- Sustainable urban development
- Local master plans
- FI / SV
In the 1940s, Helsinki tackled the housing crisis following the Second World War by means such as placing compulsory subtenants in apartments that were considered spacious. The principle of mixing different housing tenures, on the other hand, is rooted in the youth riots that took place on Siilitie in the late 1950s, which caused people to wake up to the importance of new residential areas having a diverse population structure.
A new publication by the Helsinki City Executive Office, Helsinki’shousing policy – A historical overview and the current situation, sheds light on the historical development of housing and housing policy in Helsinki from the 1940s onwards, while also giving an overview of current housing policy decisions. The publication is illustrated with photographs from Helsinki City Museum’s collections.
Helsinki’s housing policy attracts interest both in Finland and abroad. The elements often admired in international contexts include the long-standing tradition of social mixing, successful efforts to reduce homelessness, Helsinki’s strong ownership of land, and the City having its own housing developer.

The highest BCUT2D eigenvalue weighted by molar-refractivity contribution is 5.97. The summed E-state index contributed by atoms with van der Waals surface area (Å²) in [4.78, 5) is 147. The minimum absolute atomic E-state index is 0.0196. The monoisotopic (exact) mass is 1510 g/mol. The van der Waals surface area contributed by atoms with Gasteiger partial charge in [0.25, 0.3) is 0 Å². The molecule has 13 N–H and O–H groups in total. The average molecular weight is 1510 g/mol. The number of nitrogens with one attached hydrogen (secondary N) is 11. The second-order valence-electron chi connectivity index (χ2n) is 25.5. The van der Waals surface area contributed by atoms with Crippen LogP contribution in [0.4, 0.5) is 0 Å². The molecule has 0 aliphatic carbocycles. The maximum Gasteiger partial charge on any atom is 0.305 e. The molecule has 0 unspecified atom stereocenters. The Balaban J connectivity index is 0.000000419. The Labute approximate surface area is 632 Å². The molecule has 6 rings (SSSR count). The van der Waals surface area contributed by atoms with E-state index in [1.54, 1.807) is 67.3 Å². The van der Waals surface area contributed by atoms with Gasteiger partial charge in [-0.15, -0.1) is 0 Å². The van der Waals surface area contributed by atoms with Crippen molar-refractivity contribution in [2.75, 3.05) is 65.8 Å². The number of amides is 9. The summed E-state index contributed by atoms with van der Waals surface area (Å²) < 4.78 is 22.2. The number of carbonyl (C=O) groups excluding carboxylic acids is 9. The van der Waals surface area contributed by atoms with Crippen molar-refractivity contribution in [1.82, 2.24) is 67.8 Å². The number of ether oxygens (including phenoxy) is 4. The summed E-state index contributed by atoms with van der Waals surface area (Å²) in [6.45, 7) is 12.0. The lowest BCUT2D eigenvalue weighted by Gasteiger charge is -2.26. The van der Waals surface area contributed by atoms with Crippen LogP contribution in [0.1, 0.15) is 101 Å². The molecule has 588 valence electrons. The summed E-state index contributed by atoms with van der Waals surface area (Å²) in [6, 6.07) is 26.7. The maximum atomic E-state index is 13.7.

“From a housing policy perspective, Helsinki is an exemplary city in many respects, having responded successfully to many challenges during its history. One of its greatest successes has been ensuring that sufficient housing is now more easily available to all Helsinki residents than ever before. We have achieved concrete results in preventing inequality between areas with housing policy measures. In addition we’re now also responding to new challenges to ensure that our housing policy is as sustainable as possible for the environment as well as for future generations,” says Deputy Mayor for Urban Environment Anni Sinnemäki.
In June 2022, Helsinki welcomes housing experts from around the world as the host of the International Social Housing Festival. The event’s theme is the role of social housing production in the creation of a socially and ecologically sustainable city.
Another purpose of the new history of housing policy is to compile information on the phases and current state of housing and housing policy in Helsinki in a single publication for this summer’s festival guests.
The City of Helsinki organises the festival in cooperation with the Housing Finance and Development Centre of Finland (ARA) and Housing Europe.
Read the book online: Helsinki’shousing policy – A historical overview and the current situation
Photo: Numeroushousing protests were held in Helsinki during the decades of the housingcrisis. A protest on Mannerheimintie in 1970. Helsinki City Museum /Simo Rista